This I Believe

Nicole - South Bend, Indiana
Entered on September 24, 2007
Age Group: 30 - 50
Themes: sports

This summer, a baseball exhibit that is touted as being “better than the collection in Cooperstown” was in my hometown Cleveland, Ohio. So, I convinced my parents – who have abided my lifelong obsession with baseball – that we should go. As I stood at a display case, gawking at a cup of gravely dirt while strains of Bruce Springstein’s “Glory Days” repeated softly in the background, my mother interrupted my reverie, saying, “Only a true fanatic would be impressed by a cup of dirt from Ebbet’s Field.” “I know,” I breathed, “Isn’t it awesome?”

I believe in baseball. I have known this my whole life, but my mother’s comment made me pause for the first time to consider: what is it about baseball that makes the fans different from other sports’ fans? I think the answer is that true baseball fans all embody three qualities: they are reflective, hopeful, and a bit obsessive.

Reflective baseball fans recognize that baseball is a lot like life. The major league baseball season is a glorious 162 games long. If a team drops a 3-game series, they shake it off and look ahead to the next city, the next team, and the next series. Just like baseball, life is day-in and day-out. You might lose your job or suffer the loss of a loved one, but you always have to look ahead because tomorrow has the potential for a win. And it is in knowing this truth that the best baseball fans are eternally hopeful.

In sports governed by the clock, as time ticks down, the score may be insurmountable for the losing team. The end result is a foregone conclusion. But in baseball, “it ain’t over till it’s over.” Even if the score is a blow-out, there is still a chance. Until the very last out of the very last inning, there is still a game to play, and the outcome could go either way. No deficit is too big because each new inning holds unlimited potential. The real baseball fans do not head home early when their team is losing. They know that if they left early, they might miss the best come-from-behind victory this season including a walk-off homerun hit by the new rookie sensation.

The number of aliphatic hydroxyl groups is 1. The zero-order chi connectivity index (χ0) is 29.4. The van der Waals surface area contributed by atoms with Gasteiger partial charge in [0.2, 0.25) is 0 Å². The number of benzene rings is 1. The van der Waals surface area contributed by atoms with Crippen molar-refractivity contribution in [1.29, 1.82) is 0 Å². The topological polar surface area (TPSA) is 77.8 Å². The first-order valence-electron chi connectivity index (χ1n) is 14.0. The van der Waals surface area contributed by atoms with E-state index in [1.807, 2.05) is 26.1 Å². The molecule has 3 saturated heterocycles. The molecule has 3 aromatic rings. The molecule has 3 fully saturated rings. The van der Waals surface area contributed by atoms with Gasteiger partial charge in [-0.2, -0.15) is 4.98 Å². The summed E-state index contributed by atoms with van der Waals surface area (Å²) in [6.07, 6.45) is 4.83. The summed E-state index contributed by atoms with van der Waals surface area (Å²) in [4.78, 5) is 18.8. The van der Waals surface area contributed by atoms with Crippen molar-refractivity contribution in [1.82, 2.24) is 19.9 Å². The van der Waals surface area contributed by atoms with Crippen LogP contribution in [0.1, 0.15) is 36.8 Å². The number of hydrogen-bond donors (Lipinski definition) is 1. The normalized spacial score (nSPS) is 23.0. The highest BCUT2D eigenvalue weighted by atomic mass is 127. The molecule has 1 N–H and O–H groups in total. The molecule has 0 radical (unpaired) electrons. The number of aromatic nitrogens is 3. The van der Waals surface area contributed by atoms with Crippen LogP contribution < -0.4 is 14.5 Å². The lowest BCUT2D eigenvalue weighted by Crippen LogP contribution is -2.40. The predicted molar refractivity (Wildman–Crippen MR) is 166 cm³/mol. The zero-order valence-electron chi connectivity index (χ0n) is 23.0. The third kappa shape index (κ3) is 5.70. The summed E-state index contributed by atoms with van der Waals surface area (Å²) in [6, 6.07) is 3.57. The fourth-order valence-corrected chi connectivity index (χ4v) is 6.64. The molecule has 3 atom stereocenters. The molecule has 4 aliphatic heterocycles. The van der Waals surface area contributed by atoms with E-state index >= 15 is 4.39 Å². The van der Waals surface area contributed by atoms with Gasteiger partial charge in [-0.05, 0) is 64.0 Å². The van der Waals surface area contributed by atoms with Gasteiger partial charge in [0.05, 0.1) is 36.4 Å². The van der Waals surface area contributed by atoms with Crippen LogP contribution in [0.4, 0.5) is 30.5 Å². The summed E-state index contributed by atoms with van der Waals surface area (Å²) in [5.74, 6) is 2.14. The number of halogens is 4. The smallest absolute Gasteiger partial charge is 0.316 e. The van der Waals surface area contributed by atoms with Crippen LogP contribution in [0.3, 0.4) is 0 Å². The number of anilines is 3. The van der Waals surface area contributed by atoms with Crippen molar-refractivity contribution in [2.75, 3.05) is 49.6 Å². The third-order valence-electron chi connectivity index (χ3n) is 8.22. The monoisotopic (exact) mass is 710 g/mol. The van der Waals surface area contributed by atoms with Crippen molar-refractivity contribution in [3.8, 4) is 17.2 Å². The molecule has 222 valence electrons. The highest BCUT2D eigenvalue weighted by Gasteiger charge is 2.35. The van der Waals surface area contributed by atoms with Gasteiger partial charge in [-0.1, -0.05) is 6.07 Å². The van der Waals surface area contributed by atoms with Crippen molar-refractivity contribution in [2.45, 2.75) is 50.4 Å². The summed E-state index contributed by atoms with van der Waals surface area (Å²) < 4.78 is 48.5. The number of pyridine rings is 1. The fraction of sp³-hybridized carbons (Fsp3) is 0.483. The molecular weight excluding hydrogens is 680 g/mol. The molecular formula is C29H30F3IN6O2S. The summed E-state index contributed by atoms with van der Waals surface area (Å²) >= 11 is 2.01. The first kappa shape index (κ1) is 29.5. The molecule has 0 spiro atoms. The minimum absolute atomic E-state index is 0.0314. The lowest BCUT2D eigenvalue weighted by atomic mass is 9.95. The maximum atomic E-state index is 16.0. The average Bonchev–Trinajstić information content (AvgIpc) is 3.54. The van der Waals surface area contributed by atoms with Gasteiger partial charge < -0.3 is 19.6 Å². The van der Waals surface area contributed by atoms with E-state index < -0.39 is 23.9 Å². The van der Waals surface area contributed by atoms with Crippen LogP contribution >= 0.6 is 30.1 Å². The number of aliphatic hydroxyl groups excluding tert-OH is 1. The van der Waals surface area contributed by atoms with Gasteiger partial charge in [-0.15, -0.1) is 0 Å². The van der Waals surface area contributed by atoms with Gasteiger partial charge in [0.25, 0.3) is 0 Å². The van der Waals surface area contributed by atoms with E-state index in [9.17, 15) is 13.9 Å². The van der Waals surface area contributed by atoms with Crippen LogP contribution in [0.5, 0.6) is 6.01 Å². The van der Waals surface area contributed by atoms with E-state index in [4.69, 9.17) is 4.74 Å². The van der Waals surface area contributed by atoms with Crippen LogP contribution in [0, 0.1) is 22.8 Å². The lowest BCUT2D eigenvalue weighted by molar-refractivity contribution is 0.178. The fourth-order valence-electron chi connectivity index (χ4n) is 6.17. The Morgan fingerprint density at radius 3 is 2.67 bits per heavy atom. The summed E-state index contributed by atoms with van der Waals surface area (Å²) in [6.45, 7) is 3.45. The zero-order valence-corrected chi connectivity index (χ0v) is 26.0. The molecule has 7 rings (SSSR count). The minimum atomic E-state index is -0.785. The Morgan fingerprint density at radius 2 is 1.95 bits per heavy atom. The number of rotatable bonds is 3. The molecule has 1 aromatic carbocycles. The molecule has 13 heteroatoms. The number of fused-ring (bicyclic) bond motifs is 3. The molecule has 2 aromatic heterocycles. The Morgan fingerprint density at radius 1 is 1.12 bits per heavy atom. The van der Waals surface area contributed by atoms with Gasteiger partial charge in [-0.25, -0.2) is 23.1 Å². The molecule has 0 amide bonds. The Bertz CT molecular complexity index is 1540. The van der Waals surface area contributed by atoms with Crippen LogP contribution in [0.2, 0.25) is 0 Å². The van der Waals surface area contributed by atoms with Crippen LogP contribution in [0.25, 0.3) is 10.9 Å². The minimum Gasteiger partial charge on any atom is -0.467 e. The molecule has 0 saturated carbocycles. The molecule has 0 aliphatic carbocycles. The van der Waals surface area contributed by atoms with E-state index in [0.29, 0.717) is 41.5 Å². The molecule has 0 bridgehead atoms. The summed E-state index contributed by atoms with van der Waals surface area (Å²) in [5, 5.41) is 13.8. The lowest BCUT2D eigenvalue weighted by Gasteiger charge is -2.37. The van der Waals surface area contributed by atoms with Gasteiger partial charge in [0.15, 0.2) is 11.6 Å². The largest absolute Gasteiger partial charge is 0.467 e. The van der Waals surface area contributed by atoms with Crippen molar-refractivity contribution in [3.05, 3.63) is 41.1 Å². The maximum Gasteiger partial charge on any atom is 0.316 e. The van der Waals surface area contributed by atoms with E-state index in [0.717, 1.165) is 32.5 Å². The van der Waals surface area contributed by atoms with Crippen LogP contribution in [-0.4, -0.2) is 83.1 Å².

Lastly, dyed-in-the-wool baseball fanatics are obsessive. We revel in the beauty of the game and the storied-history that is baseball. We are the ones who appreciate the subtle nuances of the game, drool over statistics, glory in the excitement of October playoffs, and count down the days until Opening Day next spring. And when Opening Day comes, we, like the phoenix rising from the ashes, breathe the new air of promises that each new season brings. We are the ones who can stare at a cup of dirt and imagine the baseball greats who once crunched across it in their cleats while they circled the bases. Yes, I believe in baseball.